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This document has an overview of Bitlocker, explains how to enable storage of bitlocker recovery keys to the NETID domain via group policy, and how to recover those recovery keys when needed.

NOTE: There is active development of a MBAM based Bitlocker offering in the NETID domain. A timeline for release is not yet available.

Introduction to Bitlocker

Using Bitlocker on systems in a Delegated OU is recommended for any system which is regularly used to interact with restricted or confidential data. Bitlocker provides at-rest volume-level data encryption.

To be secure, Bitlocker requires a Trusted Platforms Module (TPM) 1.2 or newer chip. Bitlocker can be used without a TPM, but this is not as secure.

The TPM chip allows the volume based encryption to check whether the computer has been tampered with, and trigger a recovery mode if it detects that it has been tampered with.

Bitlocker recovery mode can be triggered by a number of situations, including:

  • A malicious attempt by a person or software to change the startup environment.  Rootkits are one example.
  • Moving the BitLocker-protected drive into a new computer.
  • Installing a new motherboard with a new TPM.
  • Turning off, disabling, or clearing the TPM.
  • Updating the BIOS.
  • Upgrading critical early boot components that cause system integrity validation to fail.
  • Forgetting the PIN when PIN authentication has been enabled.
  • Losing the USB flash drive containing the startup key when startup key authentication has been enabled.
  • Having a USB drive in at startup (this can be fixed by removing the USB drive at bootup).

When Bitlocker recovery mode is triggered, you must provide the recovery keys to get access to the Bitlocker enabled volumes on the computer. The recovery keys are provided to the user enabling Bitlocker, and can optionally also be written to AD.

It is a good idea to write Bitlocker recovery keys to AD, because users can often have a hard time keeping track of the recovery keys for when they later need them; it enables IT support personnel to help users when they run into Bitlocker recovery mode. When the recovery keys are written to AD, only users who have full permissions to your computer objects can read them. By default, this is your OU Admins, the NETID domain admins, and whoever created the computer account.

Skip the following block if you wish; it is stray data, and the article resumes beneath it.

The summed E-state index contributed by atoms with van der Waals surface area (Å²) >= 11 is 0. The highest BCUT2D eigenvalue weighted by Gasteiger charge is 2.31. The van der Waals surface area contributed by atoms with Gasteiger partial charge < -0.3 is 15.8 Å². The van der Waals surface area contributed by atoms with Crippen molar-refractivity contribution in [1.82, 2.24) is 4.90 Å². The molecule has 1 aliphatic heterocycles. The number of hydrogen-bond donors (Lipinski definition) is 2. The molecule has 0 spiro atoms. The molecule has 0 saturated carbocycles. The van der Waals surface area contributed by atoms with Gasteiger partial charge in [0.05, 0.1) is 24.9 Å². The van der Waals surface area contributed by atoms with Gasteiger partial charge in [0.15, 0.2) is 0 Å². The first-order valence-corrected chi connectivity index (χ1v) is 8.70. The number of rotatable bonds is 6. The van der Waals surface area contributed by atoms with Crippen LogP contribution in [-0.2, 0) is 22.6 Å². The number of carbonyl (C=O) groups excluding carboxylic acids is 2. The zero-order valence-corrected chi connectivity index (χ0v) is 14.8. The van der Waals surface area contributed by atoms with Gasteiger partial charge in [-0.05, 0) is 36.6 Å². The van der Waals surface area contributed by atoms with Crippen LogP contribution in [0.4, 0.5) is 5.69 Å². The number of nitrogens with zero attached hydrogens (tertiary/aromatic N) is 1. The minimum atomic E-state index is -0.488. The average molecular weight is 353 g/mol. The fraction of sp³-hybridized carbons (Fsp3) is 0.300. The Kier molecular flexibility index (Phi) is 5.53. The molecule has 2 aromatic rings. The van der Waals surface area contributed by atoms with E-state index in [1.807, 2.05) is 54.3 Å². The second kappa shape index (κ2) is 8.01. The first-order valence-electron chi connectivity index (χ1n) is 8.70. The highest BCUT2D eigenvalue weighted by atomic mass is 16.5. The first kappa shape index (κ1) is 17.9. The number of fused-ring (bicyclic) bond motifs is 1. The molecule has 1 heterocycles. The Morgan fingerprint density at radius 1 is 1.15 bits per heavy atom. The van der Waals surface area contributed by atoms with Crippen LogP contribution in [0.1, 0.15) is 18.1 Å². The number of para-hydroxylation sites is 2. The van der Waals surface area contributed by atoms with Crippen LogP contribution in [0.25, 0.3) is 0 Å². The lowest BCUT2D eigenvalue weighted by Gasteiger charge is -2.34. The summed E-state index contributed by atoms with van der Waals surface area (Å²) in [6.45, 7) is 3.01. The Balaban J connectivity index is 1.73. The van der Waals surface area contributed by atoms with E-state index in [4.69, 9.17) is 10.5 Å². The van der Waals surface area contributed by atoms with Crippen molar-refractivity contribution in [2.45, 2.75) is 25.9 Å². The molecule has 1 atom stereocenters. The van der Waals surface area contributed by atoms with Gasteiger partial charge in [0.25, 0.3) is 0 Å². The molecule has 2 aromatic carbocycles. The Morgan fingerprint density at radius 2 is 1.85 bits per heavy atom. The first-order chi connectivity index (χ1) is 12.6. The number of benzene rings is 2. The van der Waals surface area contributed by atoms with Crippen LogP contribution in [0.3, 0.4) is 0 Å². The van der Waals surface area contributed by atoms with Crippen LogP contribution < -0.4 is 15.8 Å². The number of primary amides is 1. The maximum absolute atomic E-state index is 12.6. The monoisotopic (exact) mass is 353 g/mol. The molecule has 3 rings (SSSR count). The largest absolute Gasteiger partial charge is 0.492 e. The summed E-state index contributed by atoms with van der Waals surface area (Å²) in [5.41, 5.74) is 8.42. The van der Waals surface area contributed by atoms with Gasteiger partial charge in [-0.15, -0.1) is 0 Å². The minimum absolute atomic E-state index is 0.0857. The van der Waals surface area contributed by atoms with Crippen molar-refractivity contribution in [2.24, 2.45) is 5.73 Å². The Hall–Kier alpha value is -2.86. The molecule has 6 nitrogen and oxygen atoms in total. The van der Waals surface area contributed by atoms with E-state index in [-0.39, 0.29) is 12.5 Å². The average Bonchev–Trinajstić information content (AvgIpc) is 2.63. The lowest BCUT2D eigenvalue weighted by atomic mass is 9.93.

Microsoft’s BitLocker Drive Encryption documentation provides a good introduction and background material for Windows 7 that you might want to review. See BitLocker for the equivalent Windows 8 documentation and BitLocker for the equivalent Windows 10 documentation.

How to Enable AD-based Storage of Recovery Keys

To enable AD-based storage of your Bitlocker recovery keys, you’ll need to do the following:

Create a GPO linked to your delegated OU which enables the following settings:

  1. Computer Configuration\Policies\Administrative Templates\System\Trusted Platform Module Services\Turn on TPM backup to Active Directory Domain Services = Enabled
  2. Computer Configuration\Policies\Administrative Templates\Windows Components\BitLocker Drive Encryption\Store BitLocker recovery information in Active Directory Domain Services = Enabled
  3. Computer Configuration\Policies\Administrative Templates\Windows Components\BitLocker Drive Encryption\Operating System Drives\Choose how BitLocker-protected operating system drives can be recovered = Enabled and ensure Save BitLocker recovery information to AD DS for operating system drives is checked